By Cait Etherington September 09, 2017
In the 1970s and 1980s, freshman orientations were primarily about games, drinking, and partying. In the 1990s, rising concerns about injuries and litigation prompted most colleges and universities to step in and start using freshman orientations as a means to address at least some broader educational concerns, including basic study skills, safe sex education, and drug awareness. Now, as a fully wired generation arrives on campus, universities are again rethinking the freshman orientation. Specifically, a growing number of universities and colleges are now offering part of their freshman orientation online.
In the past, orientation weeks were generally organized by students rather than staff or faculty members and focused purely on the social. Today, orientation weeks are increasingly organized by staff and being used as a strategic period of onboarding. Like businesses, colleges and universities are now asking themselves what their newest members need to know to be successful and using the small window of time before classes start to put this vital knowledge into students’ hands.
Kelly Ann Sanders, a recently retired admissions counsellor who worked at four different U.S. colleges and universities over the course of her career, welcomes the new initiative. “There used to be a lot of chaos during orientation week…I’d rather not even think about what it was like in the 1980s,” says Sanders. She adds that moving orientations online may also reach college and university students who can’t afford to attend an orientation week event: “I really welcome the content that we now have during orientations but also the shift to using online platforms. I’ve worked at private universities were most kids do attend orientation weeks, but I’ve also worked at local colleges where many kids are working full-time and just can’t take a week off, before classes start, to run around playing games and attending a few important workshops. As we move the essential aspects of orientations–for example, units on study skills–online, we’re also doing a better job reaching the least privileged kids on our campuses.”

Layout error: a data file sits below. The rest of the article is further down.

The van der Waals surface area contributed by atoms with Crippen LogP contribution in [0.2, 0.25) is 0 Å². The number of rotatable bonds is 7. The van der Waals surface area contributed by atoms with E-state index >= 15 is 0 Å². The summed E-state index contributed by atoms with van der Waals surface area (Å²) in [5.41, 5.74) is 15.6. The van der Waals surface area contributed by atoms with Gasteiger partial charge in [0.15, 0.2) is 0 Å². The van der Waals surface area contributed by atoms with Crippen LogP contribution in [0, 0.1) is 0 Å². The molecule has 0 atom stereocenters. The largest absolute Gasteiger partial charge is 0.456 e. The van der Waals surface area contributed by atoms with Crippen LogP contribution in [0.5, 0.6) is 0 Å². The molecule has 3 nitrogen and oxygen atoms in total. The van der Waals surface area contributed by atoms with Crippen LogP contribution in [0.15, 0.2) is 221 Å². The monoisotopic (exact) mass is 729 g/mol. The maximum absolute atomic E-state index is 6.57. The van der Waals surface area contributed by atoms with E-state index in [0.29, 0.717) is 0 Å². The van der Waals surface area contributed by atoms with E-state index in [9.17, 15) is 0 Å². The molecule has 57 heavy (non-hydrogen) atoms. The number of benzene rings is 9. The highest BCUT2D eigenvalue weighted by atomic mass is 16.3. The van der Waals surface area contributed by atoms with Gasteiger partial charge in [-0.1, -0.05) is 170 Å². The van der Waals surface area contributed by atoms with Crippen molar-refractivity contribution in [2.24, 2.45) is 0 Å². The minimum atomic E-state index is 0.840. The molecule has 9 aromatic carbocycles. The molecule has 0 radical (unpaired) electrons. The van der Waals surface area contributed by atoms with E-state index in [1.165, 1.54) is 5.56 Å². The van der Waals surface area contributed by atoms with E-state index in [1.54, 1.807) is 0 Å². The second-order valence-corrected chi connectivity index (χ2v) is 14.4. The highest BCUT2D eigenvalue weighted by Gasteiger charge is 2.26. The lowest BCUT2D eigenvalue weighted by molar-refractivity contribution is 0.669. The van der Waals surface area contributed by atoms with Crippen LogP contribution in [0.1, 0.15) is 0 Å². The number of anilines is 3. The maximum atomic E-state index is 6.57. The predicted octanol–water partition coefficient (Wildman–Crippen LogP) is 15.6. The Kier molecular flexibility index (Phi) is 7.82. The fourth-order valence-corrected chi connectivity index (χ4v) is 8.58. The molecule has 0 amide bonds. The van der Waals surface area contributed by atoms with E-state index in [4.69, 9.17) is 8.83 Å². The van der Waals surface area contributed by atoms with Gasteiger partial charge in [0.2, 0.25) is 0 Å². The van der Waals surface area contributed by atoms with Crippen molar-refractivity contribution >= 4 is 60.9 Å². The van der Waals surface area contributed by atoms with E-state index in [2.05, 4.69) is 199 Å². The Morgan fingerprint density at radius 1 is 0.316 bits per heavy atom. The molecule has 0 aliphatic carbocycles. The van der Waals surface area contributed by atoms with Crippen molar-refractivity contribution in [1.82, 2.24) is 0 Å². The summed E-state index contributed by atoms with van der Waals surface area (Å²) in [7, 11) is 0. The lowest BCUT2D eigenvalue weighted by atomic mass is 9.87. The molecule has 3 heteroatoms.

Most colleges and universities now have some sort of online orientation. In some cases, it’s a simple required module solely designed to ensure all new students know how to log into the universities learning platform prior to the start of classes. In some cases, the activity is designed to direct students to use a specific part of the university’s online learning platform. In other cases, the university is asking students to complete essential modules (e.g., on sexual assault) to be in compliance with efforts to address chronic on campus problems.
Rutgers University in New Jersey requires freshmen to complete three online courses. If they don’t complete the courses, they can’t register for the Spring semester. The courses include Not Anymore, which is designed to help prevent sexual assault, sexual harassment, dating violence and stalking; AlcoholEdu, which is designed to inform students about how alcohol affects the body, mind, perceptions and behaviors; and Transit-Financial Wellness, which is designed to empower students to manage their finances successfully.
To ensure that students don’t skip their online orientation, most colleges and universities impose at least some consequences for non-completion. Students at Rutgers must complete the university’s online orientation to continue studying at the university. UT Dallas takes a similar approach. Before students attend their on-campus freshman orientation, they must complete the university’s Freshman Pre-Orientation Online Module in eLearning.
In some instances, on campus offerings are combined with online learning. At The New School in New York City, for example, all undergraduate students now have an online learning portfolio. Part of their on campus orientation in late August asked new students to post a response on their electronic learning portfolio. The intent is primarily to ensure students understand how to access and use the online learning tool, which the university hopes they will use throughout the course of their degrees.